Google X, the tech giant’s top secret experimental branch, recently announced that it will take over Makani Power, a startup that develops wind turbines that fly through the air like a kite, rather than being mounted on massive poles cemented into the ground. The acquisition is just one of many significant investments Google has made into renewable energy technologies, and indicates that airborne wind turbines might soon be ready to move out of the experimental phase and into commercial reality.
In case the term “kite power” gives you visions of Ben Franklin and the lightning storm, it’s important to point out that this kite-like system is far more sophisticated. Makani’s design consists of wind turbines mounted on unmanned, fixed-wing aircraft that are tethered to the ground (that’s where the kite part comes in). More accurately referred to as an Airborne Wind Turbine (AWT), the craft ascends to an altitude of 800 to 1,950 feet in order to take advantage of winds that are much stronger than anything feel here on the ground.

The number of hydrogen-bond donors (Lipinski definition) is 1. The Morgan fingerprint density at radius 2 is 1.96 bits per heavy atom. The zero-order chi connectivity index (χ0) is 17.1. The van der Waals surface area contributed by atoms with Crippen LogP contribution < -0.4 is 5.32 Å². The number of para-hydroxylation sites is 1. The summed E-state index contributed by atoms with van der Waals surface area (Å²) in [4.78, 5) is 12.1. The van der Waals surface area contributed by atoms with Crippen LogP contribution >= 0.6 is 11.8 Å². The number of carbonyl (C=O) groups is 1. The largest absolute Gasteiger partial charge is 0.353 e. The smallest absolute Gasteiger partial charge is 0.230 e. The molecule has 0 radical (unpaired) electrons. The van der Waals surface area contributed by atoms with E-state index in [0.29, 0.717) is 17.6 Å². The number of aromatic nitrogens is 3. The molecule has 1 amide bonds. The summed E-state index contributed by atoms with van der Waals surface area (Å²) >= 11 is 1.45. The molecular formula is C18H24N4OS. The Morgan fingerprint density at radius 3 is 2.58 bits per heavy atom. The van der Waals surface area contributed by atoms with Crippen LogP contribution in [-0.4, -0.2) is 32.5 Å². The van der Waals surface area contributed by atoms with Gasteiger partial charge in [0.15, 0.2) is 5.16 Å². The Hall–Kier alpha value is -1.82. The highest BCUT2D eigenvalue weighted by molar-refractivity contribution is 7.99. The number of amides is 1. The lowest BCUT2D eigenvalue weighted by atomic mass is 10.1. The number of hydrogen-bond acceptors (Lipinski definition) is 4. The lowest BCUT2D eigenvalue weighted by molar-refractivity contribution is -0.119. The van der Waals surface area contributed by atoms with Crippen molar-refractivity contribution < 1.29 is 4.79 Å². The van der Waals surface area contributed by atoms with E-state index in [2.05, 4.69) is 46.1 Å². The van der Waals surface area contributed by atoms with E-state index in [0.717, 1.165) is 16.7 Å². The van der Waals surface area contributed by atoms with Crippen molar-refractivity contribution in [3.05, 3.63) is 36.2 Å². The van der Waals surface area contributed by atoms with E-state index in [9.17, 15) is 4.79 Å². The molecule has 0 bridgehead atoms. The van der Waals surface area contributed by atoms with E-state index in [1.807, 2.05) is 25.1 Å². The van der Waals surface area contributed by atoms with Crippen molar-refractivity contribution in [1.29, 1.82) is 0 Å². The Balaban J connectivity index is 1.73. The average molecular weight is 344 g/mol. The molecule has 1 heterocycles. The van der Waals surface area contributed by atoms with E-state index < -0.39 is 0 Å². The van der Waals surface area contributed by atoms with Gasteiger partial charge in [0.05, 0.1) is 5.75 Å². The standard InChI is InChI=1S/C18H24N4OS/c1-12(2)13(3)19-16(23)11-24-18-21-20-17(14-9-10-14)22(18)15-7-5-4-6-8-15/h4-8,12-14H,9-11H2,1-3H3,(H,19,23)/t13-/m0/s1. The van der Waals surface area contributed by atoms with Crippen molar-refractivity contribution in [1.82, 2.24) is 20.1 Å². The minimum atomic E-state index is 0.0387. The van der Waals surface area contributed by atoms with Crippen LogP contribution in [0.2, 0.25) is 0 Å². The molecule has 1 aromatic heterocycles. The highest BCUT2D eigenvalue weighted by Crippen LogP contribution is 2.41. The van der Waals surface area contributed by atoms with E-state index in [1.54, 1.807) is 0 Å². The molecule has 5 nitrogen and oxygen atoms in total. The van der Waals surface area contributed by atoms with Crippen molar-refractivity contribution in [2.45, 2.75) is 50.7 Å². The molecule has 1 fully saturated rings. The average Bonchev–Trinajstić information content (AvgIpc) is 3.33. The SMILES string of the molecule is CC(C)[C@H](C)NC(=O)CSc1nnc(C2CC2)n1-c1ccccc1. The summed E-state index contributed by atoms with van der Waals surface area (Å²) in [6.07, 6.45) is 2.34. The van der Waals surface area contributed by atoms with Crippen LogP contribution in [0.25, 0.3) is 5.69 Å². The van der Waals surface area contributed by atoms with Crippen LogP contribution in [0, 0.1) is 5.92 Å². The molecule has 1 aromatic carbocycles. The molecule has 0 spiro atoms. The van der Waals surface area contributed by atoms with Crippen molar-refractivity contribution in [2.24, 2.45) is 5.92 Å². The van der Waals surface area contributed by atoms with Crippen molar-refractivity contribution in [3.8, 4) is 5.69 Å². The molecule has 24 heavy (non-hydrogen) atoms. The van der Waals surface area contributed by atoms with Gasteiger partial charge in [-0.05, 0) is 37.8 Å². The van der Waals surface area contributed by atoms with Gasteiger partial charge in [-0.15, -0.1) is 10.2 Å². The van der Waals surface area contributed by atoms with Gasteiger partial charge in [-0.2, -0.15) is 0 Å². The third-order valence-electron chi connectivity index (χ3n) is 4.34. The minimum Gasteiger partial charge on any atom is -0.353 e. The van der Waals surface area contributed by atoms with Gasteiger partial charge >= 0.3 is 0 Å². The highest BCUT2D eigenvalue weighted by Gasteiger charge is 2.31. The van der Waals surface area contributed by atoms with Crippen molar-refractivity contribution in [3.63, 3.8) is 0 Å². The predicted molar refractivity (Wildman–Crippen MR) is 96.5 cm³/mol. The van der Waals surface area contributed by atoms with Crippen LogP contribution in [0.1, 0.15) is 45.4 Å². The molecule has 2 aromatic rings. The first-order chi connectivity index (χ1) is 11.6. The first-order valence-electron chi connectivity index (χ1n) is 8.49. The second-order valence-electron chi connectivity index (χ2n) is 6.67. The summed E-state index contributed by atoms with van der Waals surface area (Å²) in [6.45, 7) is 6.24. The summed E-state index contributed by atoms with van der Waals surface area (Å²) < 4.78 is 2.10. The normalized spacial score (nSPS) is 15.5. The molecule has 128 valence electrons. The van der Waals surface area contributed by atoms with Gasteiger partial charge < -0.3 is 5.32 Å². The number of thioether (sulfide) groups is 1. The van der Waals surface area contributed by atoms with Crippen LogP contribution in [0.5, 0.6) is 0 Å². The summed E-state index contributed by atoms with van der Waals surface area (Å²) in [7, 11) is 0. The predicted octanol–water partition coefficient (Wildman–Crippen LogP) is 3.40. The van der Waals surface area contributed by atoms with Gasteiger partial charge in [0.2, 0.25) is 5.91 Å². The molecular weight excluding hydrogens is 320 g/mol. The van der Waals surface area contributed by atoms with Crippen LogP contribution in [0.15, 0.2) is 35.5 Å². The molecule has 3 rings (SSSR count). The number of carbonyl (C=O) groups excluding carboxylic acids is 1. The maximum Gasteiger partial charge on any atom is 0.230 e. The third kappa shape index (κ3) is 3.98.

According to Makani, the design eliminates 90 percent of the material used in conventional wind turbines, and can access winds both at higher altitudes and above deep waters offshore — resources that are currently untapped. On-board generators create up to 600 kilowatts of electricity collected through dedicated turbines, which is then sent on to a tethered ground station.
Apparently, Google has been a long-time investor in Makani’s development of the airborne turbine, while also received support from the US Department of Energy’s ARPA-E program. The success of Makani’s test flights caught the attention of Astro Teller, the director of Google’s secretive research lab, and last February, he asked Chief Executive Officer Larry Page for permission to officially acquire the company. It’s one of the only known acquisitions by Google X, although there could be more.